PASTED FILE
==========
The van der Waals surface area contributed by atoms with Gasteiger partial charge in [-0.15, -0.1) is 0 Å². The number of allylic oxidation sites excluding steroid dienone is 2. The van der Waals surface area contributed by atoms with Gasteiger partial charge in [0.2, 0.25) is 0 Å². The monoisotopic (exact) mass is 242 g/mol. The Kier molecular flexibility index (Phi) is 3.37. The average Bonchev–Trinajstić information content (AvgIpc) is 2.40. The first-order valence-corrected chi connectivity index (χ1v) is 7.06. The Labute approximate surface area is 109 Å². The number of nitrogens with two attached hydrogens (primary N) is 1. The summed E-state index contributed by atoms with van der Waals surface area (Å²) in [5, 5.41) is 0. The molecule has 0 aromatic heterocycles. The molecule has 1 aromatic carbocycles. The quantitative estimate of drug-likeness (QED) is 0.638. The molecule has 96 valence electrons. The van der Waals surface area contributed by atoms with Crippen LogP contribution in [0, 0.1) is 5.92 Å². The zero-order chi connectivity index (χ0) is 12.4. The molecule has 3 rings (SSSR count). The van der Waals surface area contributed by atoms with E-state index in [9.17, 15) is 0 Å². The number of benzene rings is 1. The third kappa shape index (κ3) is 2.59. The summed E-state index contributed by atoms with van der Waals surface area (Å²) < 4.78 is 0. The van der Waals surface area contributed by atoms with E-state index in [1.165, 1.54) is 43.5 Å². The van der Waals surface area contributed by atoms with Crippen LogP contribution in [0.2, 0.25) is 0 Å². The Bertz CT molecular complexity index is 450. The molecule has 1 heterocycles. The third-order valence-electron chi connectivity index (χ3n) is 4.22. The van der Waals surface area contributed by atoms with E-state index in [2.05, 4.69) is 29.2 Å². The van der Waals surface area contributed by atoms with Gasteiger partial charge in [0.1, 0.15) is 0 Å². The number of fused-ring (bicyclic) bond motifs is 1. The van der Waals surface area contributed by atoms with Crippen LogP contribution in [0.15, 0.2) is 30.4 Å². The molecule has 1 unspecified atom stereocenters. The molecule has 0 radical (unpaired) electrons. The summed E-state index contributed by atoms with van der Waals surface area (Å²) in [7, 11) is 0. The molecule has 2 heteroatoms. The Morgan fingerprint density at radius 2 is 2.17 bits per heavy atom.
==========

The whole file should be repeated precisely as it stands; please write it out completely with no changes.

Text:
The van der Waals surface area contributed by atoms with Gasteiger partial charge in [-0.15, -0.1) is 0 Å². The number of allylic oxidation sites excluding steroid dienone is 2. The van der Waals surface area contributed by atoms with Gasteiger partial charge in [0.2, 0.25) is 0 Å². The monoisotopic (exact) mass is 242 g/mol. The Kier molecular flexibility index (Phi) is 3.37. The average Bonchev–Trinajstić information content (AvgIpc) is 2.40. The first-order valence-corrected chi connectivity index (χ1v) is 7.06. The Labute approximate surface area is 109 Å². The number of nitrogens with two attached hydrogens (primary N) is 1. The summed E-state index contributed by atoms with van der Waals surface area (Å²) in [5, 5.41) is 0. The molecule has 0 aromatic heterocycles. The molecule has 1 aromatic carbocycles. The quantitative estimate of drug-likeness (QED) is 0.638. The molecule has 96 valence electrons. The van der Waals surface area contributed by atoms with Crippen LogP contribution in [0, 0.1) is 5.92 Å². The zero-order chi connectivity index (χ0) is 12.4. The molecule has 3 rings (SSSR count). The van der Waals surface area contributed by atoms with E-state index in [9.17, 15) is 0 Å². The number of benzene rings is 1. The third kappa shape index (κ3) is 2.59. The summed E-state index contributed by atoms with van der Waals surface area (Å²) < 4.78 is 0. The van der Waals surface area contributed by atoms with E-state index in [1.165, 1.54) is 43.5 Å². The van der Waals surface area contributed by atoms with Crippen LogP contribution in [0.2, 0.25) is 0 Å². The Bertz CT molecular complexity index is 450. The molecule has 1 heterocycles. The third-order valence-electron chi connectivity index (χ3n) is 4.22. The van der Waals surface area contributed by atoms with E-state index in [2.05, 4.69) is 29.2 Å². The van der Waals surface area contributed by atoms with Gasteiger partial charge in [0.1, 0.15) is 0 Å². The number of fused-ring (bicyclic) bond motifs is 1. The van der Waals surface area contributed by atoms with Crippen LogP contribution in [0.15, 0.2) is 30.4 Å². The molecule has 1 unspecified atom stereocenters. The molecule has 0 radical (unpaired) electrons. The summed E-state index contributed by atoms with van der Waals surface area (Å²) in [7, 11) is 0. The molecule has 2 heteroatoms. The Morgan fingerprint density at radius 2 is 2.17 bits per heavy atom.